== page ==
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alternative to paper towels and spray primer question/airbrush


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  • You can buy lint-free washcloths which work excellently for this purpose.
  • I personally suggest Reaper's own Brush-On Primer. It goes on very nicely and thinly.
  • I've never used an airbrush, but brushing the primer on by hand is quick enough for me unless you're doing a whole army at once or something.

 

ive never used brush on primer. do you thin it at all with water or anything else?

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I use a paper towel (Bounty brand) and don't have any issues with small hairs/fibers.  Maybe use a different brand?  Could also be your environment.

 

I don't know if I'd recommend getting an airbrush just for priming, especially since the costs should include a compressor and a ventilation system (you don't want to be breathing the out spray).  

 

That said, I do airbursh prime most of the time now.  I was using Reaper Brush On Primer through my airbrush, but I recently tried the Badger Minitaire primer, and I like it.

 

Ron

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Do not thin the Reaper brush on, use it straight from the bottle.  Shake it very well first. 

im gonna test on some crappy models first but why is it a bad idea to thin a little? i have visions of brush strokes being left but then again ive never used paint on primer so

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I use cardboard for wiping and table-protection.  I use an airbrush for nearly all my priming and some basecoating (especially for certain tricky colors).  There's a lot more you can do with airbrushes that I'm still learning, but one of my other favorite things is directional highlighting.  If you're painting an army, that could be a great way to get contrast quickly and easily.

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Do not thin the Reaper brush on, use it straight from the bottle.  Shake it very well first. 

im gonna test on some crappy models first but why is it a bad idea to thin a little? i have visions of brush strokes being left but then again ive never used paint on primer so

 

Its pretty thin right out of the bottle; I think there's just no need to thin it.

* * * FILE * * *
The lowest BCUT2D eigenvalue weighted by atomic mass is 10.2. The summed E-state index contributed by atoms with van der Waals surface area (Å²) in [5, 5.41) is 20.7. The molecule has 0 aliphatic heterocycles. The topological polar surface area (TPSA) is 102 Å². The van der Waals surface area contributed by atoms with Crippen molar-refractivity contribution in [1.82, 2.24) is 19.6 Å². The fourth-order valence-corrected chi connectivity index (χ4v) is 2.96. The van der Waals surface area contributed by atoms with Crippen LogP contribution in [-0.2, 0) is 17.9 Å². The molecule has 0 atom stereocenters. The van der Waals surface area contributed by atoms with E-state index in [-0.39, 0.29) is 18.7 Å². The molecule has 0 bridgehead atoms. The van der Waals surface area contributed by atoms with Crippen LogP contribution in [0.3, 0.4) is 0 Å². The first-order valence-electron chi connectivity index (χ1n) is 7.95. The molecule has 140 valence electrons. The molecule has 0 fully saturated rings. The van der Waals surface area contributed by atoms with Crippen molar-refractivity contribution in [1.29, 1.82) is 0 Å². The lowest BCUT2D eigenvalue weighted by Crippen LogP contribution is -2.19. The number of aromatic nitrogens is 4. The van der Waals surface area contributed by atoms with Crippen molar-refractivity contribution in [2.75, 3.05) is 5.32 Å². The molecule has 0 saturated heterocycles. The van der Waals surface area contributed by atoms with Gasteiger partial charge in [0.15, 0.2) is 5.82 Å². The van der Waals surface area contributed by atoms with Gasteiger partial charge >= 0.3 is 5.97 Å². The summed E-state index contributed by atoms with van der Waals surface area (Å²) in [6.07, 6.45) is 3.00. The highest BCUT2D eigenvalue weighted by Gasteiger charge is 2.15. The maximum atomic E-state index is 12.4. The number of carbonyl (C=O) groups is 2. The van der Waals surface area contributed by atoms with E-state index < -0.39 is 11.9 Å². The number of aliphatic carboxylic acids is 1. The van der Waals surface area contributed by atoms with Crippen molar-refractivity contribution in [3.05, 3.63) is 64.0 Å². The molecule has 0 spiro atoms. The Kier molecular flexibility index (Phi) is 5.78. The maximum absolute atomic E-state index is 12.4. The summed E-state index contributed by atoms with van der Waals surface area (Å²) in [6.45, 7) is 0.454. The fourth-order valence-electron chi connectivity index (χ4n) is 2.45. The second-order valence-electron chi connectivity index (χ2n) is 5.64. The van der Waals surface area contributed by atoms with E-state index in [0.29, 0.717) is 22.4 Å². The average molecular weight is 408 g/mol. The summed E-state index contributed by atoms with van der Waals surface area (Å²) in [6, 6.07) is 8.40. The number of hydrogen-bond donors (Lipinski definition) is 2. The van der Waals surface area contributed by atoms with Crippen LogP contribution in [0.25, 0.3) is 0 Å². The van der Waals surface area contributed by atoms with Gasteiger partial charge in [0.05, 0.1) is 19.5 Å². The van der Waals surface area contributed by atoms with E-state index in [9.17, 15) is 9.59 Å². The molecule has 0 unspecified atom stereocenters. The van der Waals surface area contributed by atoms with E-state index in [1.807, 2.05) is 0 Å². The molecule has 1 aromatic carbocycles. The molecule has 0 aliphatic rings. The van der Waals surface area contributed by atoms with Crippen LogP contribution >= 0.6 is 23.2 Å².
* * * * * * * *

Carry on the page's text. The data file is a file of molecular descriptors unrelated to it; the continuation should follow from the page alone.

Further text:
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I use cardboard for wiping and table-protection.  I use an airbrush for nearly all my priming and some basecoating (especially for certain tricky colors).  There's a lot more you can do with airbrushes that I'm still learning, but one of my other favorite things is directional highlighting.  If you're painting an army, that could be a great way to get contrast quickly and easily.

i kinda feel airbrush is cheating. ive seen the blends it can do and the time it saves just its not for me

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I remember from my limited experiences with a cheapo airbrush far too many years ago for me to really be happy about, that it's a skill like any other.    You can do amazing blends with it, but you can also do amazing blends without one.    You can also do a horrible job with or without... it's a matter of preference, talent and practice.     Not that I'm particularly good without one, but I am happier with a brush in hand.

 

I haven't had an issue with Reaper brush on primer, thinned or not... though thinned, sometimes I feel like I need to go back over some areas whether or not it's truly needed. 

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I remember from my limited experiences with a cheapo airbrush far too many years ago for me to really be happy about, that it's a skill like any other.    You can do amazing blends with it, but you can also do amazing blends without one.    You can also do a horrible job with or without... it's a matter of preference, talent and practice.     Not that I'm particularly good without one, but I am happier with a brush in hand.

 

I haven't had an issue with Reaper brush on primer, thinned or not... though thinned, sometimes I feel like I need to go back over some areas whether or not it's truly needed. 

well primer is only supposed to be a light coat so paint sticks i believe anyway

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